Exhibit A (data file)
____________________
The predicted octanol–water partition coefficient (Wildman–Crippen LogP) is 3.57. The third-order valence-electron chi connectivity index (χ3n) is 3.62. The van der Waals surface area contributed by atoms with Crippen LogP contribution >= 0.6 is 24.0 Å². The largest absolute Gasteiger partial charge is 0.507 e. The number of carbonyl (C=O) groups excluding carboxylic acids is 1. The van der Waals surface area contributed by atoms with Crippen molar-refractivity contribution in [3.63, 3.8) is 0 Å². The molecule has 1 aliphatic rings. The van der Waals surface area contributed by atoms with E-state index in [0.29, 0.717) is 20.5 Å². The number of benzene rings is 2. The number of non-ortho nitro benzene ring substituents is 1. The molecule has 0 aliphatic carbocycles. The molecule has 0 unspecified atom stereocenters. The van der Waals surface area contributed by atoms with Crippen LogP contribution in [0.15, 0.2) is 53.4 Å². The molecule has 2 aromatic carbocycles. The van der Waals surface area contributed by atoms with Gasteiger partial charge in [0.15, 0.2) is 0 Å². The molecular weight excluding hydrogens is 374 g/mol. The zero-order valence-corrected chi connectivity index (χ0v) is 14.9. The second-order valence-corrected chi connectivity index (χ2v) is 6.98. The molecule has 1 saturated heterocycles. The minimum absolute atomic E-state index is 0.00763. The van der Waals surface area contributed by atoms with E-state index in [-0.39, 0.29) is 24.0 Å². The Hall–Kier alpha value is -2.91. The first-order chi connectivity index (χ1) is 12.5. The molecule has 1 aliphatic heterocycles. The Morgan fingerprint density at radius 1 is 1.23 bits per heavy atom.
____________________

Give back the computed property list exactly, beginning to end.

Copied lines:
The predicted octanol–water partition coefficient (Wildman–Crippen LogP) is 3.57. The third-order valence-electron chi connectivity index (χ3n) is 3.62. The van der Waals surface area contributed by atoms with Crippen LogP contribution >= 0.6 is 24.0 Å². The largest absolute Gasteiger partial charge is 0.507 e. The number of carbonyl (C=O) groups excluding carboxylic acids is 1. The van der Waals surface area contributed by atoms with Crippen molar-refractivity contribution in [3.63, 3.8) is 0 Å². The molecule has 1 aliphatic rings. The van der Waals surface area contributed by atoms with E-state index in [0.29, 0.717) is 20.5 Å². The number of benzene rings is 2. The number of non-ortho nitro benzene ring substituents is 1. The molecule has 0 aliphatic carbocycles. The molecule has 0 unspecified atom stereocenters. The van der Waals surface area contributed by atoms with Crippen LogP contribution in [0.15, 0.2) is 53.4 Å². The molecule has 2 aromatic carbocycles. The van der Waals surface area contributed by atoms with Gasteiger partial charge in [0.15, 0.2) is 0 Å². The molecular weight excluding hydrogens is 374 g/mol. The zero-order valence-corrected chi connectivity index (χ0v) is 14.9. The second-order valence-corrected chi connectivity index (χ2v) is 6.98. The molecule has 1 saturated heterocycles. The minimum absolute atomic E-state index is 0.00763. The van der Waals surface area contributed by atoms with E-state index in [-0.39, 0.29) is 24.0 Å². The Hall–Kier alpha value is -2.91. The first-order chi connectivity index (χ1) is 12.5. The molecule has 1 aliphatic heterocycles. The Morgan fingerprint density at radius 1 is 1.23 bits per heavy atom.